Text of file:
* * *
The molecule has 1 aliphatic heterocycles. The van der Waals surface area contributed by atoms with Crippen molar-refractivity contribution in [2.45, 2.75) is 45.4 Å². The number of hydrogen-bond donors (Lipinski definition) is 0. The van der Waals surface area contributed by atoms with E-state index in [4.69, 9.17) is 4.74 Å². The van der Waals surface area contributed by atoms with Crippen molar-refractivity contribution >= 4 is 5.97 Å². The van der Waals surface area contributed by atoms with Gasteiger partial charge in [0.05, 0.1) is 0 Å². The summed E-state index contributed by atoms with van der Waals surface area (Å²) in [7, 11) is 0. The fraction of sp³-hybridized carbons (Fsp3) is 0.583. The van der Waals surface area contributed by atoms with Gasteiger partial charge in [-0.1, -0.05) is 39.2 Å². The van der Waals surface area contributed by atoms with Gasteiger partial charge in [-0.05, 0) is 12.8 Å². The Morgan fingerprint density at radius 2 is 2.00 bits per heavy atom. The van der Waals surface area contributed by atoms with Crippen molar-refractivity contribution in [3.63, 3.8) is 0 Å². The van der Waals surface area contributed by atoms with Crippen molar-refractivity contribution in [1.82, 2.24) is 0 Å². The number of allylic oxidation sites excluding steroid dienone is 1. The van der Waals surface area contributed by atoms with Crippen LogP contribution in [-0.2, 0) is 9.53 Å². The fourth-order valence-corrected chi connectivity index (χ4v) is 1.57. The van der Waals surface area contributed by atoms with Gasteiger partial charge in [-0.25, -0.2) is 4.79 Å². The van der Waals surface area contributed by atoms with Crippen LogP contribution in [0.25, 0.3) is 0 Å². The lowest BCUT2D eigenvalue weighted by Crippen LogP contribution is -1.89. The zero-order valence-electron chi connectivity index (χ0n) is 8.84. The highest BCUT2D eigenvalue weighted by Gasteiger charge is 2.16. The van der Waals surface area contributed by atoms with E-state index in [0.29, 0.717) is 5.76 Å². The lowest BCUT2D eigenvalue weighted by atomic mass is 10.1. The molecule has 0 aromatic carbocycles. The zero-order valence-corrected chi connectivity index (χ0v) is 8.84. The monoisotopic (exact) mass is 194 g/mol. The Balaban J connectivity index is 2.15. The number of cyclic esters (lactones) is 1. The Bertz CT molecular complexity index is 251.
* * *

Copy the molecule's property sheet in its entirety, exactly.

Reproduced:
The molecule has 1 aliphatic heterocycles. The van der Waals surface area contributed by atoms with Crippen molar-refractivity contribution in [2.45, 2.75) is 45.4 Å². The number of hydrogen-bond donors (Lipinski definition) is 0. The van der Waals surface area contributed by atoms with E-state index in [4.69, 9.17) is 4.74 Å². The van der Waals surface area contributed by atoms with Crippen molar-refractivity contribution >= 4 is 5.97 Å². The van der Waals surface area contributed by atoms with Gasteiger partial charge in [0.05, 0.1) is 0 Å². The summed E-state index contributed by atoms with van der Waals surface area (Å²) in [7, 11) is 0. The fraction of sp³-hybridized carbons (Fsp3) is 0.583. The van der Waals surface area contributed by atoms with Gasteiger partial charge in [-0.1, -0.05) is 39.2 Å². The van der Waals surface area contributed by atoms with Gasteiger partial charge in [-0.05, 0) is 12.8 Å². The Morgan fingerprint density at radius 2 is 2.00 bits per heavy atom. The van der Waals surface area contributed by atoms with Crippen molar-refractivity contribution in [3.63, 3.8) is 0 Å². The van der Waals surface area contributed by atoms with Crippen molar-refractivity contribution in [1.82, 2.24) is 0 Å². The number of allylic oxidation sites excluding steroid dienone is 1. The van der Waals surface area contributed by atoms with Crippen LogP contribution in [-0.2, 0) is 9.53 Å². The fourth-order valence-corrected chi connectivity index (χ4v) is 1.57. The van der Waals surface area contributed by atoms with Gasteiger partial charge in [-0.25, -0.2) is 4.79 Å². The van der Waals surface area contributed by atoms with Crippen LogP contribution in [0.25, 0.3) is 0 Å². The lowest BCUT2D eigenvalue weighted by Crippen LogP contribution is -1.89. The zero-order valence-electron chi connectivity index (χ0n) is 8.84. The highest BCUT2D eigenvalue weighted by Gasteiger charge is 2.16. The van der Waals surface area contributed by atoms with E-state index in [0.29, 0.717) is 5.76 Å². The lowest BCUT2D eigenvalue weighted by atomic mass is 10.1. The molecule has 0 aromatic carbocycles. The zero-order valence-corrected chi connectivity index (χ0v) is 8.84. The monoisotopic (exact) mass is 194 g/mol. The Balaban J connectivity index is 2.15. The number of cyclic esters (lactones) is 1. The Bertz CT molecular complexity index is 251.